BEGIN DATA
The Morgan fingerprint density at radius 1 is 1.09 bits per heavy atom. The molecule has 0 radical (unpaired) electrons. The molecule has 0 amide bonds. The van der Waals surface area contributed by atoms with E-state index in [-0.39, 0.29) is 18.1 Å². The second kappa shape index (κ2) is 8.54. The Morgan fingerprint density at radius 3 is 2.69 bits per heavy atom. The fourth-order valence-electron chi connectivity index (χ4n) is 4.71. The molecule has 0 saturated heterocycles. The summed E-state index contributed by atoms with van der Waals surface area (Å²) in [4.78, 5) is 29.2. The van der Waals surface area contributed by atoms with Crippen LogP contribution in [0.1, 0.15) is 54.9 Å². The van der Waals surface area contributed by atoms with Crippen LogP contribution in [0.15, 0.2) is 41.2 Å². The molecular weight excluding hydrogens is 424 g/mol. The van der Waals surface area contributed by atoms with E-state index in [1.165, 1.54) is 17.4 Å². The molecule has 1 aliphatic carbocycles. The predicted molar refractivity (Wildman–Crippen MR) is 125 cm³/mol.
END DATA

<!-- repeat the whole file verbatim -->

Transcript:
The Morgan fingerprint density at radius 1 is 1.09 bits per heavy atom. The molecule has 0 radical (unpaired) electrons. The molecule has 0 amide bonds. The van der Waals surface area contributed by atoms with E-state index in [-0.39, 0.29) is 18.1 Å². The second kappa shape index (κ2) is 8.54. The Morgan fingerprint density at radius 3 is 2.69 bits per heavy atom. The fourth-order valence-electron chi connectivity index (χ4n) is 4.71. The molecule has 0 saturated heterocycles. The summed E-state index contributed by atoms with van der Waals surface area (Å²) in [4.78, 5) is 29.2. The van der Waals surface area contributed by atoms with Crippen LogP contribution in [0.1, 0.15) is 54.9 Å². The van der Waals surface area contributed by atoms with Crippen LogP contribution in [0.15, 0.2) is 41.2 Å². The molecular weight excluding hydrogens is 424 g/mol. The van der Waals surface area contributed by atoms with E-state index in [1.165, 1.54) is 17.4 Å². The molecule has 1 aliphatic carbocycles. The predicted molar refractivity (Wildman–Crippen MR) is 125 cm³/mol.